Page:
ACT Team Helps Coyote Point Museum Create a Sustainable Business Model and Brand
ACT volunteers set out to develop a five-year plan with a focus on increasing the museum's earned income, which at the time of the initial engagement was at 30% of total revenue.
What if you could inspire children to see the world differently? Since its founding in 1954, Coyote Point Museum has served as a center for engaging children and families with the natural world. The museum encourages its young visitors to explore and investigate the world around them. With interactive science exhibits, live animal encounters, and hands-on environmental science programs, the museum encourages children to get up close with the natural world. Almost 100,000 people visit the museum each year to see its exhibits, programs, wildlife, and gardens.
Yet in July 2006, that was all about to change. Facing a financial crisis with annual operating deficits, an ever-changing leadership team, and outdated exhibits, the museum announced it would close. That news rallied former board members and the community at large to take action, and in just 30 days, this committed group raised more than $500,000. With a new board and executive leadership in place, the museum was looking for fresh strategies to sustain its momentum. Enter the Alumni Consulting Team (ACT), and its eight MBAs determined to make a significant difference.
According to ACT Project Co-Leader Fred Thiemann, MBA ’67, “This was the best team I’ve ever worked with — part of that had to do with the rewarding work we were doing, we could see things happening, and it was a business planning exercise that had some teeth to it.”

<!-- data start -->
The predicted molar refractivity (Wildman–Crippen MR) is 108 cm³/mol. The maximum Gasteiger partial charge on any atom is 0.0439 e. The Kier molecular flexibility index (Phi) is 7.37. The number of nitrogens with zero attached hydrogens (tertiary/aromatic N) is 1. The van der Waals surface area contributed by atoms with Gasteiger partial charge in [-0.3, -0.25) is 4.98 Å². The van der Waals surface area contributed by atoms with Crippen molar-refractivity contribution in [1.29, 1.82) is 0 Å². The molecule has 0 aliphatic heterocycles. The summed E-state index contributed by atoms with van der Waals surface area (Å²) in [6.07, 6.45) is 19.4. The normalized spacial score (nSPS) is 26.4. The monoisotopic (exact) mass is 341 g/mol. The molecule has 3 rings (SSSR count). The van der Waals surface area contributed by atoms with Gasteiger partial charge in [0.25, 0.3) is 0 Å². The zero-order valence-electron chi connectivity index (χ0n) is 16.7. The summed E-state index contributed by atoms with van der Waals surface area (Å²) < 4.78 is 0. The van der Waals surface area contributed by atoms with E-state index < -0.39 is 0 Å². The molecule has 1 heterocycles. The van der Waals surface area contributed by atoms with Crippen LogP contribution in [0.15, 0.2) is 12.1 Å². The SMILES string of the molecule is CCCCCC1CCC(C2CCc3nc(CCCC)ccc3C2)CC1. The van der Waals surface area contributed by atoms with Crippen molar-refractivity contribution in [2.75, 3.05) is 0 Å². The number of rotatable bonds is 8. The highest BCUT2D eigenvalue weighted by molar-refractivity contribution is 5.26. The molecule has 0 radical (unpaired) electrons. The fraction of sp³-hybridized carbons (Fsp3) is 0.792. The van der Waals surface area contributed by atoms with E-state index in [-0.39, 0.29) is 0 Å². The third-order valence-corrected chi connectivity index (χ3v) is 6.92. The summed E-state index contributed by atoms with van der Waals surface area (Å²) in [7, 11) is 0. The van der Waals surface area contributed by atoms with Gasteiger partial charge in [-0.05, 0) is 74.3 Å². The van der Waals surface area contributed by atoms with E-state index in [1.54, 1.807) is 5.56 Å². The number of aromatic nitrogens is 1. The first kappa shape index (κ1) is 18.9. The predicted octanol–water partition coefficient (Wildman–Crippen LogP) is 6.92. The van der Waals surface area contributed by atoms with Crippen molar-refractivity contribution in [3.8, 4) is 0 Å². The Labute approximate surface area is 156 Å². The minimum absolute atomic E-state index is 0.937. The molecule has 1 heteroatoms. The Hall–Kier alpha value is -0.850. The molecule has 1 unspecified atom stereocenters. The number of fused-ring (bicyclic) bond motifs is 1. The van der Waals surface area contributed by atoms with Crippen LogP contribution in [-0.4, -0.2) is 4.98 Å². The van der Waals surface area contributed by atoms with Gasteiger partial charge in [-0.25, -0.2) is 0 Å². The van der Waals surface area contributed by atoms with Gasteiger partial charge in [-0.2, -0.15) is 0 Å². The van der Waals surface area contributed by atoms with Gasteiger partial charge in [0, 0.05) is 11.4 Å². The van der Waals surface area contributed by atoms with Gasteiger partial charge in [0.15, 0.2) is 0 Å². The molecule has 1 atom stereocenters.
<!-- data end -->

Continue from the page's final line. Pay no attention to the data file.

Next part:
The Objectives and Methodology
From early April 2009 to the end of September 2009, the ACT volunteers set out to develop a five-year plan with a focus on increasing the museum’s earned income, which at the time of the initial engagement was at 30 percent of total revenue. According to the museum’s new Executive Director Rachel Meyer, the ACT consultants recommended a market analysis plan, which initially surprised her, but she says was absolutely the right approach, adding, “Right out of the gate, they were looking at our institutional readiness, and were helping us answer tough questions about our future — where do we fit, how do we differentiate, and are we on a path that is sustainable?”
The ACT consultants split into two groups, one team focused internally and the other was external facing. They conducted extensive interviews with the board of directors, the museum staff, school administrators, and comparable non-profit organizations. They also analyzed operating data, and surveyed local parents’ clubs and museum members. After conducting a classic positioning exercise and SWOT Analysis that evaluated strengths, weaknesses, opportunities, and threats, the ACT consultants made six major recommendations: one, focus CPM efforts; two, strengthen the brand; three, expand school science education programming; four, increase revenue from summer camps; five, encourage drop-in visits; and six, address related issues (such as planned construction) but stay focused.
Says Meyer, “For a small non-profit, there is a certain cache to working with Stanford MBAs - a legitimacy to our efforts. While we had a strategic direction going into the ACT project, the work from the ACT consultants underlies most of what we are now doing to implement that direction. They pushed us in the right directions.”